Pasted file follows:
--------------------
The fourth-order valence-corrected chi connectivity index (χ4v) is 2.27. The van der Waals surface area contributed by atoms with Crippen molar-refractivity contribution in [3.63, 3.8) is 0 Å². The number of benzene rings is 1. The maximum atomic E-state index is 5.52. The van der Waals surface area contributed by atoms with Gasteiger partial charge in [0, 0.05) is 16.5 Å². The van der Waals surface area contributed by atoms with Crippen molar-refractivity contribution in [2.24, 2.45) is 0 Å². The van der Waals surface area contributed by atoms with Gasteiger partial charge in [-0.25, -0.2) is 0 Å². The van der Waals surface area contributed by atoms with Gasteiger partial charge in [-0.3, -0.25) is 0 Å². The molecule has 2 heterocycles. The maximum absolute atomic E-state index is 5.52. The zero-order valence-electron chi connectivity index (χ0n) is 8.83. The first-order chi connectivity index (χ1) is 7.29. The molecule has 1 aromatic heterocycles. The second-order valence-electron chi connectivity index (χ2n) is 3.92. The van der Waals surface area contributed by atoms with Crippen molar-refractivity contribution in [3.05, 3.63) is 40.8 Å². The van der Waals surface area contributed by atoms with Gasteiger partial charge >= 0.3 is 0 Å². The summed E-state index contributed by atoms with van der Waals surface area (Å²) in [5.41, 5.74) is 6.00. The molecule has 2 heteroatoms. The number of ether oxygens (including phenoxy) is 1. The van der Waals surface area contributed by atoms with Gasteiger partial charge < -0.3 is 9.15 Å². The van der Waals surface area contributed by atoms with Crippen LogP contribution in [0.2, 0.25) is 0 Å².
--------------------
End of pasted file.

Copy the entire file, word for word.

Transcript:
The fourth-order valence-corrected chi connectivity index (χ4v) is 2.27. The van der Waals surface area contributed by atoms with Crippen molar-refractivity contribution in [3.63, 3.8) is 0 Å². The number of benzene rings is 1. The maximum atomic E-state index is 5.52. The van der Waals surface area contributed by atoms with Gasteiger partial charge in [0, 0.05) is 16.5 Å². The van der Waals surface area contributed by atoms with Crippen molar-refractivity contribution in [2.24, 2.45) is 0 Å². The van der Waals surface area contributed by atoms with Gasteiger partial charge in [-0.25, -0.2) is 0 Å². The van der Waals surface area contributed by atoms with Gasteiger partial charge in [-0.3, -0.25) is 0 Å². The molecule has 2 heterocycles. The maximum absolute atomic E-state index is 5.52. The zero-order valence-electron chi connectivity index (χ0n) is 8.83. The first-order chi connectivity index (χ1) is 7.29. The molecule has 1 aromatic heterocycles. The second-order valence-electron chi connectivity index (χ2n) is 3.92. The van der Waals surface area contributed by atoms with Crippen molar-refractivity contribution in [3.05, 3.63) is 40.8 Å². The van der Waals surface area contributed by atoms with Gasteiger partial charge >= 0.3 is 0 Å². The summed E-state index contributed by atoms with van der Waals surface area (Å²) in [5.41, 5.74) is 6.00. The molecule has 2 heteroatoms. The number of ether oxygens (including phenoxy) is 1. The van der Waals surface area contributed by atoms with Gasteiger partial charge < -0.3 is 9.15 Å². The van der Waals surface area contributed by atoms with Crippen LogP contribution in [0.2, 0.25) is 0 Å².